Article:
Uncertainty about the details of the Government's plans to award contracts to practices to provide TB testing and other veterinary services on the basis of a competitive tendering exercise was partly dispelled in July when, more than two years after it outlined the plans, the AHVLA finally invited practices to submit formal bids. The results of the tendering exercise will be announced early next year and the new arrangements, which will involve TB testing services being provided by a small number of ‘delivery partners’ working with local practices, will take effect from April. With the results still to be announced, concern remains about the immediate outcome. In the longer term, there must also be concern about how the changes will affect the all-important working relationship between local practitioners and their farming clients, and the structure and distribution of veterinary practices.

The AHVLA also changed Official Veterinarian training arrangements in 2014. In June, following another tendering exercise, it announced that training would be provided through Improve International.

‘Unintended consequences’ of changes to UK pet travel rules in January 2012, to bring them more in line with European legislation, continued to be of concern in 2014, having been highlighted as an issue during the BVA Congress in 2013. In March, the RSPCA reported that the rules were routinely being exploited by ‘dog traffickers’ to trade in animals commercially, while in November the canine charity Dogs Trust, having conducted a six-month investigation into the trafficking of dogs from Eastern Europe, called on the Government to end what it called ‘the puppy smuggling scandal’. New pet passports and some changes to the European rules are being introduced at the end of this month and should go some way to help. However, it remains to be seen just how effective they will be in addressing the problem and allaying the concerns that have been raised.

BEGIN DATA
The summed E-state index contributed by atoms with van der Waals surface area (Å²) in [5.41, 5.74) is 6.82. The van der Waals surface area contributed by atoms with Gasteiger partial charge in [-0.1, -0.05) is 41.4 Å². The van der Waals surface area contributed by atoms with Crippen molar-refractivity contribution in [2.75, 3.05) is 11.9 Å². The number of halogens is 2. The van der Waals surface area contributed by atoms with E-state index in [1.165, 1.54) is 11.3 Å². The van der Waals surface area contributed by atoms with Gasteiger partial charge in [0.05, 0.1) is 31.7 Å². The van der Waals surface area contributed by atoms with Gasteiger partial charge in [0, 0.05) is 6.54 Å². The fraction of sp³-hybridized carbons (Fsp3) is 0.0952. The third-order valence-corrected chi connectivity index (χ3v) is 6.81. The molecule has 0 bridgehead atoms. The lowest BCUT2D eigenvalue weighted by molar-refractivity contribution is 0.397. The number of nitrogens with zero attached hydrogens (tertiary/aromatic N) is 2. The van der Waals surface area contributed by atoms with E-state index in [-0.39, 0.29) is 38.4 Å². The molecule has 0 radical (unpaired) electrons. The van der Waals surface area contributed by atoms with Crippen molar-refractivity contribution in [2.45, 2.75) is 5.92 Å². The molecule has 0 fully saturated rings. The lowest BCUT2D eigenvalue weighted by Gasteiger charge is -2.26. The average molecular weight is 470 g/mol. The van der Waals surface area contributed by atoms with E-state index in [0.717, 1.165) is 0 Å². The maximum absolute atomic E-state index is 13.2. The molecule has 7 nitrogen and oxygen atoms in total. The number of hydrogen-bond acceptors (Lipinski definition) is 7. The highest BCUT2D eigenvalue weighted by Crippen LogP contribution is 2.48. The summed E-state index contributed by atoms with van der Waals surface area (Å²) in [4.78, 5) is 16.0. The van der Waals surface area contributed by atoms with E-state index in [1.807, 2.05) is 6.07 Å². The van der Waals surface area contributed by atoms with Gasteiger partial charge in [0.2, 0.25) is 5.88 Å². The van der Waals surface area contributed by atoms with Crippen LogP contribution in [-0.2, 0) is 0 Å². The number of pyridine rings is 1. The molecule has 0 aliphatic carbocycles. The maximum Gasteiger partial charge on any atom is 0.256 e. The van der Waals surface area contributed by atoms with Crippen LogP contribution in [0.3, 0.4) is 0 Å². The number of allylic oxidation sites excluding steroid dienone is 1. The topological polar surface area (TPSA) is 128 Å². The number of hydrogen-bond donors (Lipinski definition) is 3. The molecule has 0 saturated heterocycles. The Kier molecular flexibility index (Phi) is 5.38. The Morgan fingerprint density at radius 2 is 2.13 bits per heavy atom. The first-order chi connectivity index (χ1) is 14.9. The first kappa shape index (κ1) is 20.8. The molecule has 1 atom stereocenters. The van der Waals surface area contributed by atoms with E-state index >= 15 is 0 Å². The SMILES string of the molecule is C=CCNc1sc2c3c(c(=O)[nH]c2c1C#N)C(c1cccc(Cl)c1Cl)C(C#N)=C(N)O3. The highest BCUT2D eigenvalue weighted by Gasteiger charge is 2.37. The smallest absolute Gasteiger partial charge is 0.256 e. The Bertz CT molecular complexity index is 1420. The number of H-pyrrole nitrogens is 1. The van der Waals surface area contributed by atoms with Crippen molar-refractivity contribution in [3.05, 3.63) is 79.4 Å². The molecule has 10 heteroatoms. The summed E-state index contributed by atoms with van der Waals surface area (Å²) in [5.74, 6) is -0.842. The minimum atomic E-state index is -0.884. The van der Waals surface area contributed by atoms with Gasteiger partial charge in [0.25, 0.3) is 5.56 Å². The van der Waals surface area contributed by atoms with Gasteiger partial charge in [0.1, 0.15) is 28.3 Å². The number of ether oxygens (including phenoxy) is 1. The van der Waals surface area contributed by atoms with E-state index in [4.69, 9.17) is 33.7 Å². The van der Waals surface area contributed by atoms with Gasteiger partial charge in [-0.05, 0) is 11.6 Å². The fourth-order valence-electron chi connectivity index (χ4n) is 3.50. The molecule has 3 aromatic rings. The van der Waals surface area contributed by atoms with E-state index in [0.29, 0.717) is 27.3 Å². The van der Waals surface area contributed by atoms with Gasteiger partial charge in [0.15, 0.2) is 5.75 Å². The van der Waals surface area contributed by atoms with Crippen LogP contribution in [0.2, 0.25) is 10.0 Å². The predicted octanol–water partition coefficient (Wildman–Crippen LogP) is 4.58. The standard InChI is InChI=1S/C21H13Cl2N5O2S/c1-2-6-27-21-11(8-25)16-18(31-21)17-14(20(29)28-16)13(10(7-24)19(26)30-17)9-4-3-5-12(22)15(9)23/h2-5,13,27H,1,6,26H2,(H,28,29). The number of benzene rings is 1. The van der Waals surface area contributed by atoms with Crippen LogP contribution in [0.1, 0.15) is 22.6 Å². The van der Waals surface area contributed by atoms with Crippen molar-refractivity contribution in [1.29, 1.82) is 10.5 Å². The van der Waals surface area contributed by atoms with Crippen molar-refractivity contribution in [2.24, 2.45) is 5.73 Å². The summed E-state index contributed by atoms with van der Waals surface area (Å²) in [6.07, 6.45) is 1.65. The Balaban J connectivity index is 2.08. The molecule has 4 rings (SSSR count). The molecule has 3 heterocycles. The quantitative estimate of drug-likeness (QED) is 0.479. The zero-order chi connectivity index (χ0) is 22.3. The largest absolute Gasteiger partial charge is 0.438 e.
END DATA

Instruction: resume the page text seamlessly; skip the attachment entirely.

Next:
Dangerous dogs, too, continued to be in the news, not least because, in May, new legislation came into force in England and Wales. Among other things, the new legislation introduces stiffer penalties for irresponsible owners who allow their dogs to attack people, extends the offence of allowing a dog to be dangerously out of control to private property, and makes an attack on an assistance dog an aggravated offence. Unfortunately, it does little to address the deficiencies inherent in the breed-specific Dangerous Dogs Act, which has caused problems ever since it was introduced in 1991. Nor does it contain much in the way of measures aimed at preventing dog attacks; these are instead included in a new Anti-Social Behaviour, Crime and Policing Act, which came into force in October. Aimed at preventing a wide range of antisocial and criminal behaviours, this gives police and local authorities in England and Wales powers to issue ‘Community Protection Notices’ requiring dog owners to take steps to prevent dog-related incidents; however, given the scope of the Act, concern remains about how helpful it will be in dealing with specific issues relating to dogs. At a time when police, local authorities' and other agencies' budgets have all been cut, there is also concern about how well the rules will be applied and enforced.